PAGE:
If it turns out Weber can't or won't do the repair, I'd take it to Gary Wagner or Paul Stroh here in Seattle.
    Emando.com: More than you wanted to know about electric mandolins.

    Notorious: My Celtic CD--listen & buy!

    Donaldson Rigel Thormahlen Andersen Old Wave Bacorn Yanuziello Fender National Gibson Franke Fuchs Aceto Three Hungry Pit Bulls

  25. #48
    Infrequently Smelt Gregory Tidwell's Avatar
    Join Date
    Sep 2011
    Location
    Sacramento, CA
    Posts
    225

    Default Re: My beloved mandolin was DECAPITATED last night - what now?

    I am an insurance lawyer, and WA is one of the states I practice in; my main state, actually. If the owner has a policy of insurance that covers this instrument, that is the easiest way to go. That is what is called first party insurance. The insurance company will take care of the damages, subject to a deductible, and if it thinks that there is a valid third party claim against the fiddle player, will seek what is called "subrogation" from the fiddle player. If the fiddle player has third party insurance (commonly called "liability coverage," for example on a homeowner's policy) then they may seek subrogation from that insurer instead of from the fiddle player directly.

    In this case the owner put the instrument in a place where he knew or should have known someone would sit down, so at the very least he is likely comparatively at fault (WA is a "pure comparative fault" state, which means that each party is only responsible for its own share of negligence without any bars to recovery. Thus in WA if the OP is 90% at fault, he can still collect the 10% of fault from the fiddle player. Contrast Oregon which has what is called a "modified comparative negligence fault" scheme, which means that if the OP were 50% or more at fault, he could not collect. Thus in OR if the OP were 49% at fault he could collect 51% of the damages from the fiddle player, but if the OP were 51% at fault he would be barred from collecting anything. Compare further some east coast states which are "contributory negligence" states, which means that if the OP had any percentage of fault, he could not collect at all. Thus is some states if the OP is 1% at fault he is legally barred from getting any recovery, even though the other guy is 99% responsible for the damages). This would lessen the recovery potential from the at-fault party, and may in fact make it unworth the effot it would take to get recovery. In that case they can just let sleeping dogs lie, pay the claim and be done with it. To summarize: The OP could make an insurance claim for the whole value, because he has a contract with the insurance company to pay first party damages, but the most the insurance company could seek from the fiddle player is the share of his negligence. So if the Weber is worth $1,200 and each party is 50% at fault, the insurer pays the OP $1,200 less any deductible, and has a right against the fiddle player for $600. If the fiddle player has HO coverage, his insurer pays $600 and everything is done.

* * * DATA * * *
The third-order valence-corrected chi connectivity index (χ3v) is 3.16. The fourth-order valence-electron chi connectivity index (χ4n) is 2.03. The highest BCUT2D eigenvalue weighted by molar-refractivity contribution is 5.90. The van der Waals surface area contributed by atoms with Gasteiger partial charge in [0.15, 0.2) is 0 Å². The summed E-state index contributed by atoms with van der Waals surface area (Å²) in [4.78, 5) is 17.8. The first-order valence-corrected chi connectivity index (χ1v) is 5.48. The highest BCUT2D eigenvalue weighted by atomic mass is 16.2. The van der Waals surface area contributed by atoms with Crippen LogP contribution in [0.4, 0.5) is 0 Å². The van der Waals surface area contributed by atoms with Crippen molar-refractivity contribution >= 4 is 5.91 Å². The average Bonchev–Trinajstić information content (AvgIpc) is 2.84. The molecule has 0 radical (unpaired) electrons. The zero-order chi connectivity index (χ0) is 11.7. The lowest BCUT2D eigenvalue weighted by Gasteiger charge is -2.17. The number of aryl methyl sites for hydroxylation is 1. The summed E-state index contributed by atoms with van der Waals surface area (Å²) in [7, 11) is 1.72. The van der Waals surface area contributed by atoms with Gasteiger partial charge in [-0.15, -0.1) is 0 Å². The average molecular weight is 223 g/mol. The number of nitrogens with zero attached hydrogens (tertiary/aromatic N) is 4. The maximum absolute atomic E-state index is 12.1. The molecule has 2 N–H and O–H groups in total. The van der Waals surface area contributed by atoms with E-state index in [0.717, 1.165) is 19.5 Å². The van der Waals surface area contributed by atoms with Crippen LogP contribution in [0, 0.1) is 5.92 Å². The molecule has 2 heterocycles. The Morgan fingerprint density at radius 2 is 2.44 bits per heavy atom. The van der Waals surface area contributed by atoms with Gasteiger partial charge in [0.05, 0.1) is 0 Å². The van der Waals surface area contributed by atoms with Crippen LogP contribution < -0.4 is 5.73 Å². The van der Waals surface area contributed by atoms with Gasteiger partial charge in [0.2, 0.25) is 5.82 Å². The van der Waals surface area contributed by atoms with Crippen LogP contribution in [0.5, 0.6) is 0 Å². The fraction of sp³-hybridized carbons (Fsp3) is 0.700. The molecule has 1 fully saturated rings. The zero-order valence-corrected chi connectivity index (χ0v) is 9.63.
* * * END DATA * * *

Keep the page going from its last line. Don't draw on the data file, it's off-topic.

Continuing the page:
Alternatively the OP may seek compensation directly from the fiddle player in a third party claim, subject to the rules above. In my practice people follow up with first party insurers much more frequently as that is often the path of least resistance. But very often if there is a high deductible, or if the OP is pissed at the fiddle player, that is when the third party claims start. So if the OP has a $1K deductible on a $1,200 instrument, making a first party insurance claim would probably not be worth it. Alternatively if the OP has an instrument rider on his homeowner's policy which provides full replacement coverage without deductible - as I do - then a first party claim is probably easier.

    In WA if a first party claim is sought, and if the OP's insurer sought subrogation and got some money back, it would have to pay the OP's deductible back from that recovery. However with the above facts if all the insurer paid was $200 (because of a $1K deductible on an instrument with a replacement value of $1,200), that is the most it would legally be allowed to subrogate from the fiddle player. Under those facts, there is not much hope of recovery for the OP absent a third party claim directly against the fiddle player.

    this can be further complicated by the type of coverage purchased. If the OP only purchased actual cash value coverage, he may be out of luck if the ACV is less than the deductible. On the other hand if a replacement value policy was purchased, there may be a potential for some payment in a first party claim.
    Last edited by Gregory Tidwell; Feb-18-2013 at 1:29pm. Reason: tweaking
    Objects in mirror are closer then they appear.

    - Buick, 1986

  26. The Following 2 Users Say Thank You to Gregory Tidwell For This Useful Post:


  27. #49
    Registered User Rodney Riley's Avatar
    Join Date
    Jan 2010
    Location
    Effingham IL
    Posts
    920

    Default Re: My beloved mandolin was DECAPITATED last night - what now?

    Quote Originally Posted by Gregory Tidwell View Post
    I am an insurance lawyer,... etc. etc. and.... replacement value policy was purchased, there may be a potential for some payment in a first party claim.
    Wow.... Uhhhhh.... Hmmmm.... Think I'll call my insurance man.....

  28. #50
    ...but that's just me Bertram Henze's Avatar
    Join Date
    Jun 2005
    Location
    0.8 mpc from NGC 224, upstairs
    Posts
    5,795

    Default Re: My beloved mandolin was DECAPITATED last night - what now?

    Quote Originally Posted by belbein View Post
    I don't get it. I'm curious how the beer helps protect your instrument.
    the world is better off without bad ideas, good ideas are better off without the world

Tags for this Thread

Posting Permissions

  • You may not post new threads
  • You may not post replies
  • You may not post attachments
  • You may not edit your posts
  •